Open schools for in-person learning, says decisive majority in new poll
Overall, 53% favor opening schools. Opinion is evenly split even among Democrats, who narrowly favor keeping classrooms closed by just 42%-39%.
By a decisive margin, voters want their local schools open for in-person learning, according to a new Just the News Daily Poll with Scott Rasmussen.
A majority of 53% of registered voters surveyed believe classrooms in their area should be open, while just 31% prefer they remain closed.
The finding comes as Chicago's mayor and public school authorities are locked in a tense standoff with teachers over when and how to reopen public schools. K-8 teachers defied an order by Chicago Mayor Lori Lightfoot to return to classrooms Monday.
While GOP voters overwhelmingly favor opening schools by 72%-19%, opinion is evenly split even among Democrats, who narrowly favor keeping classrooms closed by 42%-39%. The finding is significant, given the party's long alliance with teachers' unions.
In one counterintuitive demographic finding, age cohorts are more likely to favor opening schools the older they are. In other words, support for opening was directly proportional to the risk of death or serious illness from COVID-19. Those aged 18-24 (those at least risk from COVID-19), for example, favor keeping schools closed by 44%-43%, while those in the 65+ bracket (who are at greatest risk from COVID-19) favor opening schools by almost 3-1 (60%-21%).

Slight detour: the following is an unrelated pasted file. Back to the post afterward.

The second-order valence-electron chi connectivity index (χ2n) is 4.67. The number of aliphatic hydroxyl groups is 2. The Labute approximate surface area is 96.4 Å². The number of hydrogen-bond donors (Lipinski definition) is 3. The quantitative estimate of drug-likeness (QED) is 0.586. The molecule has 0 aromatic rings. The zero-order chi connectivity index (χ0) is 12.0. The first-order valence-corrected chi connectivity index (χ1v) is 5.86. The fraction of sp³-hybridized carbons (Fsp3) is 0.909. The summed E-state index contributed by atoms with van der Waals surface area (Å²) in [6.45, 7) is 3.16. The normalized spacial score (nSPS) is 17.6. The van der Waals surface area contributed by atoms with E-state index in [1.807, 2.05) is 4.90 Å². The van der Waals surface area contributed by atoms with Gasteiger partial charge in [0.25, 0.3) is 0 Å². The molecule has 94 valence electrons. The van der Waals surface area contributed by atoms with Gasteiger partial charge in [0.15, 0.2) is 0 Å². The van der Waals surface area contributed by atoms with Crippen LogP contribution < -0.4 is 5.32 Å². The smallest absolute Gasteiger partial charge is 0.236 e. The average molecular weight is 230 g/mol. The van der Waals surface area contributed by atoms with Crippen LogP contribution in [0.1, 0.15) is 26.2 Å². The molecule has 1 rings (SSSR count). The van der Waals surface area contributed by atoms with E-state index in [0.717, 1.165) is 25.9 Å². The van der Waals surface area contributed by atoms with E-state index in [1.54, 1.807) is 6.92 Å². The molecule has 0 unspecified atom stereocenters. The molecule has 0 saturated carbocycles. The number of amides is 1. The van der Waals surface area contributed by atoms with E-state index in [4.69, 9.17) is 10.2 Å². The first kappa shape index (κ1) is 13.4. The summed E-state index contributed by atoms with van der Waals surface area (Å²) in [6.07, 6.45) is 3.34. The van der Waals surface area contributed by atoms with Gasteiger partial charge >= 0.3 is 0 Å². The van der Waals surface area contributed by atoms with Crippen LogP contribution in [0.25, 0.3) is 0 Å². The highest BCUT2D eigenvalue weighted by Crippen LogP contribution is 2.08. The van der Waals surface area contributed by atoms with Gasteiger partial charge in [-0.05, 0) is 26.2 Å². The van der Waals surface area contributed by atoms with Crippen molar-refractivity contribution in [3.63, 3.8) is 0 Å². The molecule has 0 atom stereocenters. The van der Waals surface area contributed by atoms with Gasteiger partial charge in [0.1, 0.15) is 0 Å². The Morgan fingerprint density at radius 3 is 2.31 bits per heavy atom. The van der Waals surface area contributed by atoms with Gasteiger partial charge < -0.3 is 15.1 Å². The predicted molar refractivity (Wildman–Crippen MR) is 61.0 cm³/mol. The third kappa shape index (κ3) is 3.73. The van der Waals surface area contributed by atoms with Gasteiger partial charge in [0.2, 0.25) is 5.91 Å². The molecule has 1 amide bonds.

Both men and women support opening, although men favor that option by a larger margin than women.
A large majority of white voters back opening (59%-26%), while near-majorities of African-Americans and Hispanics prefer keeping schools closed, the former by 49%-30% and the latter by 46%-41%.
The survey of 1,200 Registered Voters was conducted by Scott Rasmussen using a mixed mode approach from Jan. 28-30, 2021.
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